## Archive for the 'DIY science' Category

### Stay! Staaaay!

I’ve been growing salt crystals. Unlike a pet, salt crystals won’t tear up the furniture, do their business on the carpet or need to be walked in the rain. Really I was testing to see if I could do this as a time-lapse project and wanted to test how long it would take. And it has fulfilled Hofstadter’s law: it always takes longer than you expect, even when you take into account Hofstadter’s law.

I took the standard approach of heating some water and dissolving a bunch of (uniodized) salt in it, letting it cool and pouring it into a beaker. And I waited. And waited. Finally, after a few weeks:

One thing I should have anticipated is how long it takes. There was some salt left in the pot when I poured the solution into the beaker, so I thought the crystallizing would begin quickly, but it didn’t. Plus, the evaporation was slow. I knew that boiling point elevation and freezing point depression are colligative properties (they depend on the number of dissolved atoms) so I reasoned that evaporation rate should be as well. And it is — there is Raoult’s law

The vapour pressure of an ideal solution is dependent on the vapour pressure of each chemical component and the mole fraction of the component present in the solution.

The vapor pressure of salt is very low, so as its concentration rises the total vapor pressure of the solution drops, and so does the evaporation rate. Rather than evaporating fully, one would expect it to reach an equilibrium with the atmosphere which would depend on the humidity. In fact, if the salt concentration were high enough, one might expect it to dehumidify the air, which is precisely what some people do. Salt concentrations are used in dehumidifiers — you expose the solution to the air and let is “grab” some water, then heat it up (often solar, for a completely passive system) to let the excess water evaporate, and cool it again in a cycle. Or you can have a solution with some solute left in the container, and as you “grab” the water, you dissolve more of the salt, so it can continue doing its job as long as there is more salt that can dissolve.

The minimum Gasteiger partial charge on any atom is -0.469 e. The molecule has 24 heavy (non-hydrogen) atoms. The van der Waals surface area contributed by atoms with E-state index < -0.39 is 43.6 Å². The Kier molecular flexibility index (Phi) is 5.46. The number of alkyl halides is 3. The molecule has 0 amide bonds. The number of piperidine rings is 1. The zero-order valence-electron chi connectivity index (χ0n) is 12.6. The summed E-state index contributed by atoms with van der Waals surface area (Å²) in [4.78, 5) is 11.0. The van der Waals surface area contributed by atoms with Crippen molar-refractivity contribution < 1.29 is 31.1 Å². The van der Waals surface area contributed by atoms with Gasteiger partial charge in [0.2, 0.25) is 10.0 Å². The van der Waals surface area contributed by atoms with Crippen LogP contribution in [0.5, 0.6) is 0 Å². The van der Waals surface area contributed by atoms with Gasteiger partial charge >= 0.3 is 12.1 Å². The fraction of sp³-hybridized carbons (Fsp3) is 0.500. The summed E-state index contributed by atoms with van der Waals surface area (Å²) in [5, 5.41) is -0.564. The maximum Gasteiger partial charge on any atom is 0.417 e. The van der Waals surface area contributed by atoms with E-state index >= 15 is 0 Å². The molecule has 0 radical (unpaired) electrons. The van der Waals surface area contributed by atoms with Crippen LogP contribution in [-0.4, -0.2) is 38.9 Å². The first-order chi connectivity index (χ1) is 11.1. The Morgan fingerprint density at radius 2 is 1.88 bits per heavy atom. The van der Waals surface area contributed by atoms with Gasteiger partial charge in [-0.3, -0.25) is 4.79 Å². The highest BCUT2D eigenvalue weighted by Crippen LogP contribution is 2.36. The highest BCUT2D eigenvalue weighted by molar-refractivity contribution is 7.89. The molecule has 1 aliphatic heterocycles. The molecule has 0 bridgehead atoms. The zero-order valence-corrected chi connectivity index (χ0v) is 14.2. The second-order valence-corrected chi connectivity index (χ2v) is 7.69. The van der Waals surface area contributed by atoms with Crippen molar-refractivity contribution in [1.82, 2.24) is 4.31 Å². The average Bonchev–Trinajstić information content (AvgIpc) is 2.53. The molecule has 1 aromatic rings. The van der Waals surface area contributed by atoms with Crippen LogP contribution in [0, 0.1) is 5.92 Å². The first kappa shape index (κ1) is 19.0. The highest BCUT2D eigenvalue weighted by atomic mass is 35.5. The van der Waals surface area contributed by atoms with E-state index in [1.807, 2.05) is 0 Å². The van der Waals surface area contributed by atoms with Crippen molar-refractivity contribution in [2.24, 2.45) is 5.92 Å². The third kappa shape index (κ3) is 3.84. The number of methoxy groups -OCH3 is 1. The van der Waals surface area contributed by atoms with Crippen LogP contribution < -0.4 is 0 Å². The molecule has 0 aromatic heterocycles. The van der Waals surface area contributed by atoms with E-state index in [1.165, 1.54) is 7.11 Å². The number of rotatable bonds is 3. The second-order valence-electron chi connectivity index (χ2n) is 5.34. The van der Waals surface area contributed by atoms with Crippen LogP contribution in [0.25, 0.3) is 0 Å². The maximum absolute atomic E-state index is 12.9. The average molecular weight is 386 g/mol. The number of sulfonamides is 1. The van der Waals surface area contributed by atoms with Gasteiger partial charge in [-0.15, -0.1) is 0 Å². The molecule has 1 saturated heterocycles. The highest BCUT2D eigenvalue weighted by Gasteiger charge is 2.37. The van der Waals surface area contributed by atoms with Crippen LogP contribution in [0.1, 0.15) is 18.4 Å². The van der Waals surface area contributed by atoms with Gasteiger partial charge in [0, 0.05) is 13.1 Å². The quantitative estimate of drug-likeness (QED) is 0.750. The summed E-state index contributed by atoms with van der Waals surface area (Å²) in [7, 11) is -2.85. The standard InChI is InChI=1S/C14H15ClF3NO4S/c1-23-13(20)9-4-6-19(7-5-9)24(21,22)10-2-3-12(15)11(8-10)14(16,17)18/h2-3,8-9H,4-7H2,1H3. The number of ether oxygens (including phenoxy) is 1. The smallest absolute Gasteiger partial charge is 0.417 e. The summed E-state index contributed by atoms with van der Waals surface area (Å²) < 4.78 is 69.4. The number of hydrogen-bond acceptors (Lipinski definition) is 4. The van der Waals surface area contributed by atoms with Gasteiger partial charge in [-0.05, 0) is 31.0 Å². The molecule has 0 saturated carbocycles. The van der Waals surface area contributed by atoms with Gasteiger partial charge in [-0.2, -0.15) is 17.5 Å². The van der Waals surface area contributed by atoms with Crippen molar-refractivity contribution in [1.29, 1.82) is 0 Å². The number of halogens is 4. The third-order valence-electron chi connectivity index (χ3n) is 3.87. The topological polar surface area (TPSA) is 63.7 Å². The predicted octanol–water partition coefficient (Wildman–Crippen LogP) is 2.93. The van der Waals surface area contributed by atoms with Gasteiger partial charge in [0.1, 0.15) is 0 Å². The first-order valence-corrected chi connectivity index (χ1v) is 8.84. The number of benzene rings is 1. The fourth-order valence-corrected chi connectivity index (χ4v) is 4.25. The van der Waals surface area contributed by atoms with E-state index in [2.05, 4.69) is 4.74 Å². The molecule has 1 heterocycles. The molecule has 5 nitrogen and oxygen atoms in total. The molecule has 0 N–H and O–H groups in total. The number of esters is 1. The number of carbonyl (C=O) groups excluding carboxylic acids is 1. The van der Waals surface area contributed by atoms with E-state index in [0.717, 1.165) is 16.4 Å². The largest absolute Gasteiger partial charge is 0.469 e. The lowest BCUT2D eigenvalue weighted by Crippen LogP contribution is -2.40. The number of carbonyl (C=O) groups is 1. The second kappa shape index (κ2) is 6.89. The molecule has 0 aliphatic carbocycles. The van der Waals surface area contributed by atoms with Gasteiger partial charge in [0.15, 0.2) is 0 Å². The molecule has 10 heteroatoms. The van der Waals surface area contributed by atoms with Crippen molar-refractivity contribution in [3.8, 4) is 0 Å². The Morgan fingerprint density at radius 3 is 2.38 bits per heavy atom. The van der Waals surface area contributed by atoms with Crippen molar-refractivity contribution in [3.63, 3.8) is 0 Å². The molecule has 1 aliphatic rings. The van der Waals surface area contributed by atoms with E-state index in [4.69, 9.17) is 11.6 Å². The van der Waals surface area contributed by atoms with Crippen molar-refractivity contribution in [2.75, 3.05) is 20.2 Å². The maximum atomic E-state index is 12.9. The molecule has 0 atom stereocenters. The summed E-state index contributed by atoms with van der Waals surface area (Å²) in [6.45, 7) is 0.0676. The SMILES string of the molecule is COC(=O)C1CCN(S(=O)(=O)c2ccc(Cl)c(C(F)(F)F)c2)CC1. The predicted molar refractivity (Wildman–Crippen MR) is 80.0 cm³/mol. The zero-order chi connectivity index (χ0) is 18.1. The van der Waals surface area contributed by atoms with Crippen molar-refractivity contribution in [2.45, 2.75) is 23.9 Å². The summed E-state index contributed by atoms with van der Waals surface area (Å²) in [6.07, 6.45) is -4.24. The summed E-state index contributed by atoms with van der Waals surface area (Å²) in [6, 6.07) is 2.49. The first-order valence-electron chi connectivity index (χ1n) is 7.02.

Another unexpected event in all of this is that I was getting salt crystallizing on the surface of the water. A small “raft” would float there until it grew massive enough that it would sink (or someone poked it). I had thought the crystallization would just build on any crystal that started up, but there are lots of small cubes rather than just a few large ones. Still, the biggest cubes are perhaps 10-20x larger on a side than the original grains.

### The Main Event of the Evening: Reflection vs. Fluorescence

Cool Things You Can Do With a Blue Laser: Reflection vs. Fluorescence

[W]hat is going on here? This isn’t just reflection, this is something else. How do I know? If it were just reflection, the only color would be green (same as the incident light). This is an example of fluorescence. Basically, in fluorescence, the light doesn’t just oscillate the electrons. The light excites the electrons to a higher energy level.

### Physics for a Girl and a Boy

What happens if you hold a slinky at the top end, let it extend, and then drop it?

Two videos: set up and solution, but in the second video another question is asked. As with a previous video in this series, you can click on the answer in the second video to load the answer to the question.

### You Shall Not Pass!

In the first comment we find the following question

Does car window glass block IR?

I like the idea of testing this with a piece of glass and a heater. You could probably do it with a toaster or an electric stove and a Pyrex baking dish (don’t put the dish directly on the burner, though, because they can explode that way)

Here you go. I had a beaker rather than a baking dish, and I used the IR thermometer I demoed a few months ago